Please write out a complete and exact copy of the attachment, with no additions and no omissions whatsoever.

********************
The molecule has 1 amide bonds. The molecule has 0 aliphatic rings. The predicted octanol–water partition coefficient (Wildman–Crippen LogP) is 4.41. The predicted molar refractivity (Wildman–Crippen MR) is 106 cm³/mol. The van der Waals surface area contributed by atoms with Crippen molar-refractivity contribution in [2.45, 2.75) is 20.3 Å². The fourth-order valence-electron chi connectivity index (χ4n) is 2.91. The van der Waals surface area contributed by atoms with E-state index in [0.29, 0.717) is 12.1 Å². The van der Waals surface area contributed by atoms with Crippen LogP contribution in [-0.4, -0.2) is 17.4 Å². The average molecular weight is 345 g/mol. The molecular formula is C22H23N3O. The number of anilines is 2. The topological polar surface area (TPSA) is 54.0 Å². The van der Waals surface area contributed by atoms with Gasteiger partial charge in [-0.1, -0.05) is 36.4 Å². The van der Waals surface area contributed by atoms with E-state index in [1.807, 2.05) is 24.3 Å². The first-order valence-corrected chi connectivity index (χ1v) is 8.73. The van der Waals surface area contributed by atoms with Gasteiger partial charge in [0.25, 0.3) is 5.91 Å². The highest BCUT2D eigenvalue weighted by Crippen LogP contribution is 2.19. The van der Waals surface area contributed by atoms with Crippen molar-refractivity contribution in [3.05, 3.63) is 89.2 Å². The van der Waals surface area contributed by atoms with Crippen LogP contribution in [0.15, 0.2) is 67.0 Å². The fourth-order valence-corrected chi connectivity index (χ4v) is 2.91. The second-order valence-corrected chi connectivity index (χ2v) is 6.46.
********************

The molecule has 1 amide bonds. The molecule has 0 aliphatic rings. The predicted octanol–water partition coefficient (Wildman–Crippen LogP) is 4.41. The predicted molar refractivity (Wildman–Crippen MR) is 106 cm³/mol. The van der Waals surface area contributed by atoms with Crippen molar-refractivity contribution in [2.45, 2.75) is 20.3 Å². The fourth-order valence-electron chi connectivity index (χ4n) is 2.91. The van der Waals surface area contributed by atoms with E-state index in [0.29, 0.717) is 12.1 Å². The van der Waals surface area contributed by atoms with Crippen LogP contribution in [-0.4, -0.2) is 17.4 Å². The average molecular weight is 345 g/mol. The molecular formula is C22H23N3O. The number of anilines is 2. The topological polar surface area (TPSA) is 54.0 Å². The van der Waals surface area contributed by atoms with Gasteiger partial charge in [-0.1, -0.05) is 36.4 Å². The van der Waals surface area contributed by atoms with E-state index in [1.807, 2.05) is 24.3 Å². The first-order valence-corrected chi connectivity index (χ1v) is 8.73. The van der Waals surface area contributed by atoms with Gasteiger partial charge in [0.25, 0.3) is 5.91 Å². The highest BCUT2D eigenvalue weighted by Crippen LogP contribution is 2.19. The van der Waals surface area contributed by atoms with Crippen molar-refractivity contribution in [3.05, 3.63) is 89.2 Å². The van der Waals surface area contributed by atoms with Crippen LogP contribution in [0.15, 0.2) is 67.0 Å². The fourth-order valence-corrected chi connectivity index (χ4v) is 2.91. The second-order valence-corrected chi connectivity index (χ2v) is 6.46.